Addressing Policy and Competitive Integrity in Esports: A case study on Apex Legends

Written by Donny Jackson

In our last blog post, we made comparisons between “real life” sporting events and Esports events and highlighted the importance of maintaining competitive integrity. Competitive integrity is a significant part of any sports landscape, be it virtual or in-person. In-person events bring about unanticipated and sometimes unprecedented circumstances that require policy and procedures to ensure the safety of participants and to maintain the integrity of the event. As the Esports industry continues to develop and expand, it is important to understand how competitive integrity within Esports compares to “real life” events. To do so, some of the most recent issues surrounding the Apex Legends Global Series (ALGS) and its professional circuit are examined here. This blog explores two recent issues bringing competitive integrity into question in Apex Legends: the first examines in-game pausing at pre-LAN and LAN events, while the second reviews an online hack during a pre-LAN event. We also identify possible solutions and emphasizing the need for sporting organizations to modernize their competition policies when it comes to Esports.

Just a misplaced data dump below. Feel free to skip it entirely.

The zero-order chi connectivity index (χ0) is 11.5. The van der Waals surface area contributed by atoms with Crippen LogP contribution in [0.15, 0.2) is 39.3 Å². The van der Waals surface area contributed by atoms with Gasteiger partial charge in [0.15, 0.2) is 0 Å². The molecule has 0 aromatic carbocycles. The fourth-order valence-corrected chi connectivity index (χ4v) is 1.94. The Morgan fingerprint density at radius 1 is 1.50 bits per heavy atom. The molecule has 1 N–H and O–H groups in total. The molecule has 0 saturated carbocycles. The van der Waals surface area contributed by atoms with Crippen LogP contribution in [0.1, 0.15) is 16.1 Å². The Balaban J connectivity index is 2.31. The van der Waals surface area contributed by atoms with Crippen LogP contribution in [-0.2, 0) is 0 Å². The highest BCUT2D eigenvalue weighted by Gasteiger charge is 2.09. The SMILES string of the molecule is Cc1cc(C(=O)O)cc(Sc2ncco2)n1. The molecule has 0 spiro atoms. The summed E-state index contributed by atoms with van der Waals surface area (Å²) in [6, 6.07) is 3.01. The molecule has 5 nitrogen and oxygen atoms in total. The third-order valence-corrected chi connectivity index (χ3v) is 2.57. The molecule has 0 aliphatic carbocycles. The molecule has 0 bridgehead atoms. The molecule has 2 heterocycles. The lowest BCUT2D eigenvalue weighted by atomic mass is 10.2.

It is our recommendation that all sport organizations interested in hosting Esports tournaments should develop, at minimum, a match integrity policy to ensure competitors, spectators and game administrators know what to expect when issues arise and to mitigate risks related to “known unknowns” of competition. Without policy and procedures directing competitors and administrators on how to move forward when an inevitable issue occurs, competitors and spectators alike are left in the dark, unaware of what happens next, leaving them to speculate and scrutinize the lack of clear procedures set to address these circumstances.